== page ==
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Prince Edward Island (or PEI) is the smallest Canadian province. It’s known as the “Birthplace of Canada,” since the island hosted the inaugural meeting towards the country’s 1867 Confederation. Situated in the Gulf of St. Lawrence, northeast of Maine, it offers a unique fusion of land and sea traditions that draw on Scottish, Irish, English, and French heritages that converged with the native Mi’kmaq people during the colonial period. Here are 15 reasons why Prince Edward Island is a travel destination that can’t be missed.
For people who love to cycle, PEI offers a number of routes that range from easy to challenging. The Confederation Trail for example, follows an abandoned rail line that moves through woodland areas, rolling hills, and pretty coastlines. You can even cycle the length of Prince Edward Island in just a day. Another lesser-known but still beautiful route is the 10-kilometre multi-use trail along the Gulf Shore Parkway in Prince Edward Island National Park. The tourist offices on the island are generous towards cyclists, providing trail maps and other resources.
Even if cycling is not your preferred outdoor sport, there are still plenty of other activities offered across the island. You can go horseback riding, for example, or go birdwatching, camping, sailing, or kayaking. There are even parasailing and whale and seal-watching tours available.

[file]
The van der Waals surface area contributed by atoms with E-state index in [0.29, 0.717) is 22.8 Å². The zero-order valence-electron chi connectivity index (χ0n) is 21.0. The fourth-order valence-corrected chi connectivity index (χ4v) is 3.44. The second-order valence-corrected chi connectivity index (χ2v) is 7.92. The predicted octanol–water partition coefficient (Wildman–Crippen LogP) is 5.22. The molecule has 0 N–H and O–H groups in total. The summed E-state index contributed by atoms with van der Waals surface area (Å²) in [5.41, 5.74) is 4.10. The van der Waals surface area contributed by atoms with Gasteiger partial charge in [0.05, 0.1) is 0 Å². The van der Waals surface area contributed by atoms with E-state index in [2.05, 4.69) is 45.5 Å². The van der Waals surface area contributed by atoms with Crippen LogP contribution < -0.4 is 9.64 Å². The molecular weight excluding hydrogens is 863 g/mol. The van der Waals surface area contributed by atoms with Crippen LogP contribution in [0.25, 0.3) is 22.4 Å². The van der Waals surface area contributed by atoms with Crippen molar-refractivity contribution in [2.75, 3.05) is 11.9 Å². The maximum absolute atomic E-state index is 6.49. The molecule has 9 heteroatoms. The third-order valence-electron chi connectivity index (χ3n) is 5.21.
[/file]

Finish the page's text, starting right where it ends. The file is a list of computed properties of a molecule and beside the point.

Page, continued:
Another common activity on PEI is fishing—which is also a vital way of life for many residents of the island. Visitors can opt for deep sea and freshwater fishing via many guided and charter tours, or go digging for clams along the peaceful shorelines.
On that note, the culinary experiences available in PEI revolve around one of the island’s greatest resources: shellfish. The lobster, oysters, mussels, and scallops, along with fresh produce and famous PEI potatoes, are sold around the world—but nothing compares to eating it fresh while vacationing on the island.
Of course, Anne of Green Gables and Lucy Maud Montgomery are synonymous with PEI culture. First published in 1908, the book and its author are beloved around the world, with many (if not most) tourists flocking to PEI to experience the setting of the story in person. You can visit the homestead or head over to Avonela Village with the whole family. One of the island’s highlights is a musical rendition of the classic novel that has been running for 50 years. Buy a straw hat with dangling red braids and join the Anne crowd.
PEI is alive with music, ranging from folk singers in bars and cafes to ceilidhs held in community halls. During the summer months, Richmond Street in Charlottetown becomes a haven for concerts and musicals offered by local and international musicians. Additionally, there’s the Mack Theatre (operated by the Confederation Centre of the Arts), offering plays and various musical theatre productions.
Although PEI is most renowned for its natural beauty, the provincial capital town should not be overlooked. Charlottetown is located on the south shore of the island, and home to around 36,000 people. The town offers an ideal mix of warm hospitality, history, charm, shopping, food, and culture. It’s a great place to either stay or visit.